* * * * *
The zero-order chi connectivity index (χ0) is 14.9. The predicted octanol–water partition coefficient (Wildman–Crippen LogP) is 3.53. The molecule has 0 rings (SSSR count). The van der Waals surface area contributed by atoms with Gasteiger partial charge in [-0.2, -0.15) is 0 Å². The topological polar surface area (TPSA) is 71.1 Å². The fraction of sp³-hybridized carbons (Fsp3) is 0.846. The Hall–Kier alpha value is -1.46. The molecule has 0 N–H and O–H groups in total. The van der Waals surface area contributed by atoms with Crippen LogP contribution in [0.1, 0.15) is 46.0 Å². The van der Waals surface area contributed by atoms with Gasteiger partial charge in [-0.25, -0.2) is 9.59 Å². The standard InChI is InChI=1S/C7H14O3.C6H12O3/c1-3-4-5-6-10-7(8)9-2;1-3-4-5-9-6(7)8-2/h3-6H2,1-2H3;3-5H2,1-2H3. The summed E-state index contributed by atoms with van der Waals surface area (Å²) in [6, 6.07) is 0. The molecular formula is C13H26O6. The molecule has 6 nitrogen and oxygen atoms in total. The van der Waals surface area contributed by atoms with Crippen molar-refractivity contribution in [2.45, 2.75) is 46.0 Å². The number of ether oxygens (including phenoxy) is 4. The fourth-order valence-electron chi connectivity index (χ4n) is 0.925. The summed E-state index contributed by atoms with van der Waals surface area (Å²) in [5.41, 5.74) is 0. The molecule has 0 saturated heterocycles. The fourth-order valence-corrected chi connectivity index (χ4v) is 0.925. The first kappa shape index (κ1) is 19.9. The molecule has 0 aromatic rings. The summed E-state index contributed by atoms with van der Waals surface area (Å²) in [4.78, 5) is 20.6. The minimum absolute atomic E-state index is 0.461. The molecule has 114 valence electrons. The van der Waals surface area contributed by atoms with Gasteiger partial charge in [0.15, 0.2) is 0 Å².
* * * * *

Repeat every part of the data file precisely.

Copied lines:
The zero-order chi connectivity index (χ0) is 14.9. The predicted octanol–water partition coefficient (Wildman–Crippen LogP) is 3.53. The molecule has 0 rings (SSSR count). The van der Waals surface area contributed by atoms with Gasteiger partial charge in [-0.2, -0.15) is 0 Å². The topological polar surface area (TPSA) is 71.1 Å². The fraction of sp³-hybridized carbons (Fsp3) is 0.846. The Hall–Kier alpha value is -1.46. The molecule has 0 N–H and O–H groups in total. The van der Waals surface area contributed by atoms with Crippen LogP contribution in [0.1, 0.15) is 46.0 Å². The van der Waals surface area contributed by atoms with Gasteiger partial charge in [-0.25, -0.2) is 9.59 Å². The standard InChI is InChI=1S/C7H14O3.C6H12O3/c1-3-4-5-6-10-7(8)9-2;1-3-4-5-9-6(7)8-2/h3-6H2,1-2H3;3-5H2,1-2H3. The summed E-state index contributed by atoms with van der Waals surface area (Å²) in [6, 6.07) is 0. The molecular formula is C13H26O6. The molecule has 6 nitrogen and oxygen atoms in total. The van der Waals surface area contributed by atoms with Crippen molar-refractivity contribution in [2.45, 2.75) is 46.0 Å². The number of ether oxygens (including phenoxy) is 4. The fourth-order valence-electron chi connectivity index (χ4n) is 0.925. The summed E-state index contributed by atoms with van der Waals surface area (Å²) in [5.41, 5.74) is 0. The molecule has 0 saturated heterocycles. The fourth-order valence-corrected chi connectivity index (χ4v) is 0.925. The first kappa shape index (κ1) is 19.9. The molecule has 0 aromatic rings. The summed E-state index contributed by atoms with van der Waals surface area (Å²) in [4.78, 5) is 20.6. The minimum absolute atomic E-state index is 0.461. The molecule has 114 valence electrons. The van der Waals surface area contributed by atoms with Gasteiger partial charge in [0.15, 0.2) is 0 Å².